Buffer Stops

The importance of buffer stops

Not only does a buffer stop mark the end of a track / a track closure, it is also a mechanical safety device that protects passengers, other persons, freight, rail vehicles and buildings and last but not least, the track structure itself from possible damage. This is important, because train formations can amount to several hundreds to thousands of tonnes of moving mass.

Buffer stops are substantially located in track systems. These include main lines, branch lines, metros (underground railways, suburban railways), monorails, trams, crane systems (ports), mountain railways, depots, suspension railways and other rail vehicles.

Even with a careful operational management or when shunting a train formation or individual vehicles, it is still possible that rail vehicles can collide with buffer stops as a result of human, electrical or mechanical errors. The purpose of buffer stops is to brake / decelerate an oncoming rail vehicle safely.

Function

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Taking fixed buffer stops as an example (fixed buffer stop)

The effect of fixed buffer stops without hydraulic buffers can be compared to an impact on a rigid wall. Fixed buffer stops pass the impact energy (kinetic energy) back to the colliding traction unit. Such buffer stops are normally designed in such a solid way that any impacts can be returned to the colliding traction unit. However, only a small amount of the kinetic energy is absorbed by the design of the buffer stop. Usually the frames of the traction units are designed in such a way that the force of the rebound can be absorbed in the traction unit.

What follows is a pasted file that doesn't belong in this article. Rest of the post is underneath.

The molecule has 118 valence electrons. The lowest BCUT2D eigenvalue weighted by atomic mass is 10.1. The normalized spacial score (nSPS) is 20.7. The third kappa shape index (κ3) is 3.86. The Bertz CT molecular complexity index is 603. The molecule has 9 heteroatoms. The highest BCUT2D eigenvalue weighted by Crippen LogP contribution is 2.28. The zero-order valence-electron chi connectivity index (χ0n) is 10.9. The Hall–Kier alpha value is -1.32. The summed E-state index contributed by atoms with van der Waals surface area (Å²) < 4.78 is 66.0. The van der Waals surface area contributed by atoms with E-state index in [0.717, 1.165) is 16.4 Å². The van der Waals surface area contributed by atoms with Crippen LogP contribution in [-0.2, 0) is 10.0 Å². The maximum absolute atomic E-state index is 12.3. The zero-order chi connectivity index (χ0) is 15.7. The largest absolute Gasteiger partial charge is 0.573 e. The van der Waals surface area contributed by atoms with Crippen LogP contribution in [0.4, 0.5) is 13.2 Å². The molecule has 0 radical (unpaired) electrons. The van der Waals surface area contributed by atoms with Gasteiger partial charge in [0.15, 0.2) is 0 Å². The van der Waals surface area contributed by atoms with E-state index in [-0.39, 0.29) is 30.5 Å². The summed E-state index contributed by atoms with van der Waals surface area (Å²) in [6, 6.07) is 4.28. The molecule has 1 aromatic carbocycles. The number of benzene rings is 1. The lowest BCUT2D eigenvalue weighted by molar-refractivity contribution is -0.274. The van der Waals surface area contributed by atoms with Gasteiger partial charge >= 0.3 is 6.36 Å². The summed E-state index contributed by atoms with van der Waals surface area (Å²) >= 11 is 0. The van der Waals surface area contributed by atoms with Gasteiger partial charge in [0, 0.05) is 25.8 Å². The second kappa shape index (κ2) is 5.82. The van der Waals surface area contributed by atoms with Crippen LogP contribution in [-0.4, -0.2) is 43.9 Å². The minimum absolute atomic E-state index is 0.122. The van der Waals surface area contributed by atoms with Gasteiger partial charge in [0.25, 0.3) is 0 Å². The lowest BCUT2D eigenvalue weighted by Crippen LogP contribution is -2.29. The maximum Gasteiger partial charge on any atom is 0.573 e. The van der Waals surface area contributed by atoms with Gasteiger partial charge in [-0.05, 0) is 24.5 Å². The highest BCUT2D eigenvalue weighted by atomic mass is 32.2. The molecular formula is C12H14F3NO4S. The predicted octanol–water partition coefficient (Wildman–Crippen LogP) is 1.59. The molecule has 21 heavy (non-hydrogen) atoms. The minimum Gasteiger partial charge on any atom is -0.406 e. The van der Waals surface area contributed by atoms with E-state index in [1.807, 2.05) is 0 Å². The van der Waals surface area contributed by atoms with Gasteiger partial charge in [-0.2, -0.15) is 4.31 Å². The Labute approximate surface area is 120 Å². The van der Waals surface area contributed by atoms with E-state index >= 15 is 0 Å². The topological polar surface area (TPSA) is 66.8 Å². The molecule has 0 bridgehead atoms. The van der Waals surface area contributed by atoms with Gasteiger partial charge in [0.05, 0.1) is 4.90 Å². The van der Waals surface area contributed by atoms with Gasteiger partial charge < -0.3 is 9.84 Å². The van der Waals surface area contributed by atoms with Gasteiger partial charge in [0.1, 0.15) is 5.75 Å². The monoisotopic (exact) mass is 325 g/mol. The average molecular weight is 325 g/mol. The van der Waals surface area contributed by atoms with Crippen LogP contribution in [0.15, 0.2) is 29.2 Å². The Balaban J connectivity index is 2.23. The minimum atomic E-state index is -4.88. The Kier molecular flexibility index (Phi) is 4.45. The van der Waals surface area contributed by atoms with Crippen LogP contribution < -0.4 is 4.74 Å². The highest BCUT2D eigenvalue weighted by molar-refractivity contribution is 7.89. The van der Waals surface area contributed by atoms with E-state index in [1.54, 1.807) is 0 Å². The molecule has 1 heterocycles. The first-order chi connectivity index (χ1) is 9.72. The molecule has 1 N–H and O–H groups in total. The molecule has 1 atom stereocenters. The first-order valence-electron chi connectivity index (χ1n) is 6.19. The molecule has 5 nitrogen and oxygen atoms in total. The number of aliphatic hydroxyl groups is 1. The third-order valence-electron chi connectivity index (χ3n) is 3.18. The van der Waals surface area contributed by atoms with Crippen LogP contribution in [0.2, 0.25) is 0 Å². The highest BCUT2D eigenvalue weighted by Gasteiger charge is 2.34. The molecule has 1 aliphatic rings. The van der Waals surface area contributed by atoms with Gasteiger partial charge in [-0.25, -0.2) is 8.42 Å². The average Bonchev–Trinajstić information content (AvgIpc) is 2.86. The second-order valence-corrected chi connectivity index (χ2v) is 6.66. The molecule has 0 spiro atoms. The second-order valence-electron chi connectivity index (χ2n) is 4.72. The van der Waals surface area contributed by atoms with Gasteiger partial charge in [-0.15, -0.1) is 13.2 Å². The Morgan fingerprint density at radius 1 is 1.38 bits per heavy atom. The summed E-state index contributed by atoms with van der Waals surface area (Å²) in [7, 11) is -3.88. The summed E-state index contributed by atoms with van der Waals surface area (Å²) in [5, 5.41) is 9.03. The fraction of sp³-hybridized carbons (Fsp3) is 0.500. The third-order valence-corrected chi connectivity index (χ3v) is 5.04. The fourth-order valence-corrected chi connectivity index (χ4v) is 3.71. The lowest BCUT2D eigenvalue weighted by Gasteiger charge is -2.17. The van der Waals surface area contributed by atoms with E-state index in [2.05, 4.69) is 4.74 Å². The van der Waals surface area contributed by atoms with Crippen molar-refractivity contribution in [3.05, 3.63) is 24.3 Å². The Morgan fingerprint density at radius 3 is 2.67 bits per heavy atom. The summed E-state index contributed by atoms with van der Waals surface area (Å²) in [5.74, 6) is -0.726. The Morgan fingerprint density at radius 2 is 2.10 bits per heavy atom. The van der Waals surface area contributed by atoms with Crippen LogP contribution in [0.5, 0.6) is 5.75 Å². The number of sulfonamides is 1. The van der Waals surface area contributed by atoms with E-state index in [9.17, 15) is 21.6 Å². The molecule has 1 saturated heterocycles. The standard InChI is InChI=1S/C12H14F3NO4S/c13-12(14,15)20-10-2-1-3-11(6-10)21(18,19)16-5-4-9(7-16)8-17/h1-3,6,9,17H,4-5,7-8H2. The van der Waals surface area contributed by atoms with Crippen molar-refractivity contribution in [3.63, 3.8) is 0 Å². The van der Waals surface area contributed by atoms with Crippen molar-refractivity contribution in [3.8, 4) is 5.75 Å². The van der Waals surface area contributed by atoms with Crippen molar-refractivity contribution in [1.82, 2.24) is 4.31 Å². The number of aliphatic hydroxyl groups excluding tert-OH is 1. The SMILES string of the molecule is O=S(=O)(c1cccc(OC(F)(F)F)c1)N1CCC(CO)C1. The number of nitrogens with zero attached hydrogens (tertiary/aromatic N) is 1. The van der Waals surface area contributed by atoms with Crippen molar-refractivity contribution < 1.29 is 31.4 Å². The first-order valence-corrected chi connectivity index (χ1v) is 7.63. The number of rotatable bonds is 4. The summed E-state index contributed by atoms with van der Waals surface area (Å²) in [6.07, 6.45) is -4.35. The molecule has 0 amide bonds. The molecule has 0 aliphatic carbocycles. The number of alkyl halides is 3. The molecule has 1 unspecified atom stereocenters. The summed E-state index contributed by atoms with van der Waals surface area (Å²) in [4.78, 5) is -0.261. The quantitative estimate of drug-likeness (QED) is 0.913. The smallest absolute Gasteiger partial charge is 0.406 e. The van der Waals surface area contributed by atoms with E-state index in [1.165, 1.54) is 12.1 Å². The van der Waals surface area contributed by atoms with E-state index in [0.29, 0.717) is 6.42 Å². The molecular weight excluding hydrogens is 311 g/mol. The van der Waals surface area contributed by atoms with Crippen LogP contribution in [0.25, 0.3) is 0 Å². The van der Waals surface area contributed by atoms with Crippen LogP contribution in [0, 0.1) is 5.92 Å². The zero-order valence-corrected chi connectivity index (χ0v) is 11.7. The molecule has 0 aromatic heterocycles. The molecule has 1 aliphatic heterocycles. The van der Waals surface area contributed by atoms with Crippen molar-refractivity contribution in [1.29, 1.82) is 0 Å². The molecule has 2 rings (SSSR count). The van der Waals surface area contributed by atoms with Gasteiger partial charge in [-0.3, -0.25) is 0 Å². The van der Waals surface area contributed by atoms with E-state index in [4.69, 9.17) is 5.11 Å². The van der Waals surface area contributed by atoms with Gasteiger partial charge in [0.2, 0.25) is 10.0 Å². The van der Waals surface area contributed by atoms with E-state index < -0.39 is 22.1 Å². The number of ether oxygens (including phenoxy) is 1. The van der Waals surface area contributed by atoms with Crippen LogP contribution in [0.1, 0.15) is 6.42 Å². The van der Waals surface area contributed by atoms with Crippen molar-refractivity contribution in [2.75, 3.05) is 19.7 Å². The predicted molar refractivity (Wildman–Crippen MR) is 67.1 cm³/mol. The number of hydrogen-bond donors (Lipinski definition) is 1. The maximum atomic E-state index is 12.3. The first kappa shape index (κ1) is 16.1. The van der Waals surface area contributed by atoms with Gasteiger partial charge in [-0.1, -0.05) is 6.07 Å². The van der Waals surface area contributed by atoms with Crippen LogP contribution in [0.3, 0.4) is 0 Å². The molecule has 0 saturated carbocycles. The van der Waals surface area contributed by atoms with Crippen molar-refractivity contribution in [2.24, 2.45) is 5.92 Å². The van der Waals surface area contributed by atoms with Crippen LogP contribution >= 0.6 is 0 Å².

Types of Buffer Stops

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Buffer stops are available in various designs. A general differentiation is made between fixed buffer stops and friction buffer stops.

Fixed buffer stops have only a very slight braking effect. Therefore, they are normally to be found in subordinate tracks such as siding tracks as well as tracks which end at access ramps, e.g. car manufacturers or car trains. They can only absorb the impact if its kinetic energy is absorbed by the elasticity of the buffer stop construction and the buffer springs of the traction units.

Friction buffer stops were invented by the company RAWIE in Osnabrück, Germany and are even today the safest way to stop rail vehicles in case of emergency.

Friction buffer stops are able to absorb a much higher amount of kinetic energy than fixed buffer stops. RAWIE friction buffer stops are able to convert kinetic energy into heat extremely efficiently over a pre-calculated braking distance. The operational reliability of RAWIE buffer stops is particularly high, as each of the friction buffer stops is designed, calculated, and manufactured from suitable materials exclusively for its defined purpose.

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Design of the Buffer Stop